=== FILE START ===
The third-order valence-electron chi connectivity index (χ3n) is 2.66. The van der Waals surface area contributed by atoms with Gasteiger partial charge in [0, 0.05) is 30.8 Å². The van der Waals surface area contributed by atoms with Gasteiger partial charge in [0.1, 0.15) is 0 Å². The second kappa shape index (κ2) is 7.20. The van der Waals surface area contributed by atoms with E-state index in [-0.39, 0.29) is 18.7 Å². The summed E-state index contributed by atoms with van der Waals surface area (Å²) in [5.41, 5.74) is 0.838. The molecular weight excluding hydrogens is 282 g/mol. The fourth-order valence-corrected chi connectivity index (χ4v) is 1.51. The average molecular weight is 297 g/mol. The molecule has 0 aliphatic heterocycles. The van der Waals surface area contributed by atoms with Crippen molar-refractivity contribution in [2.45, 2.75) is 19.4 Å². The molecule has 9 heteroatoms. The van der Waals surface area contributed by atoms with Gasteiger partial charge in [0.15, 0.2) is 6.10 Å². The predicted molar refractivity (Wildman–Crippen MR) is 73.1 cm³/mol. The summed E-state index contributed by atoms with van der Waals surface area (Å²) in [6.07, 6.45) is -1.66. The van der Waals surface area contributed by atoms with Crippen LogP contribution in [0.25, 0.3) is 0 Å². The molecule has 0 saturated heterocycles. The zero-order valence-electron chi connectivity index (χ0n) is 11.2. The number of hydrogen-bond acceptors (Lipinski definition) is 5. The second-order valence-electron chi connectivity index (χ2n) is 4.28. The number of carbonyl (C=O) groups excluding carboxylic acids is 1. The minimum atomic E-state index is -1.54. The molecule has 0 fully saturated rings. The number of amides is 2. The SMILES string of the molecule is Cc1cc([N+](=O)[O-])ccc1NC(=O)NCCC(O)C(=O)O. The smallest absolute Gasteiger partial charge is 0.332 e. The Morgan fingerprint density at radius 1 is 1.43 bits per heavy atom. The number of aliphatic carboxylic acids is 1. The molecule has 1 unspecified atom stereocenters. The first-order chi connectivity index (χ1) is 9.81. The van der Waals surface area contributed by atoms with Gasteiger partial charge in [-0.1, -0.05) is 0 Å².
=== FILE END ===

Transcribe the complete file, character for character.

The third-order valence-electron chi connectivity index (χ3n) is 2.66. The van der Waals surface area contributed by atoms with Gasteiger partial charge in [0, 0.05) is 30.8 Å². The van der Waals surface area contributed by atoms with Gasteiger partial charge in [0.1, 0.15) is 0 Å². The second kappa shape index (κ2) is 7.20. The van der Waals surface area contributed by atoms with E-state index in [-0.39, 0.29) is 18.7 Å². The summed E-state index contributed by atoms with van der Waals surface area (Å²) in [5.41, 5.74) is 0.838. The molecular weight excluding hydrogens is 282 g/mol. The fourth-order valence-corrected chi connectivity index (χ4v) is 1.51. The average molecular weight is 297 g/mol. The molecule has 0 aliphatic heterocycles. The van der Waals surface area contributed by atoms with Crippen molar-refractivity contribution in [2.45, 2.75) is 19.4 Å². The molecule has 9 heteroatoms. The van der Waals surface area contributed by atoms with Gasteiger partial charge in [0.15, 0.2) is 6.10 Å². The predicted molar refractivity (Wildman–Crippen MR) is 73.1 cm³/mol. The summed E-state index contributed by atoms with van der Waals surface area (Å²) in [6.07, 6.45) is -1.66. The van der Waals surface area contributed by atoms with Crippen LogP contribution in [0.25, 0.3) is 0 Å². The molecule has 0 saturated heterocycles. The zero-order valence-electron chi connectivity index (χ0n) is 11.2. The number of hydrogen-bond acceptors (Lipinski definition) is 5. The second-order valence-electron chi connectivity index (χ2n) is 4.28. The number of carbonyl (C=O) groups excluding carboxylic acids is 1. The minimum atomic E-state index is -1.54. The molecule has 0 fully saturated rings. The number of amides is 2. The SMILES string of the molecule is Cc1cc([N+](=O)[O-])ccc1NC(=O)NCCC(O)C(=O)O. The smallest absolute Gasteiger partial charge is 0.332 e. The Morgan fingerprint density at radius 1 is 1.43 bits per heavy atom. The number of aliphatic carboxylic acids is 1. The molecule has 1 unspecified atom stereocenters. The first-order chi connectivity index (χ1) is 9.81. The van der Waals surface area contributed by atoms with Gasteiger partial charge in [-0.1, -0.05) is 0 Å².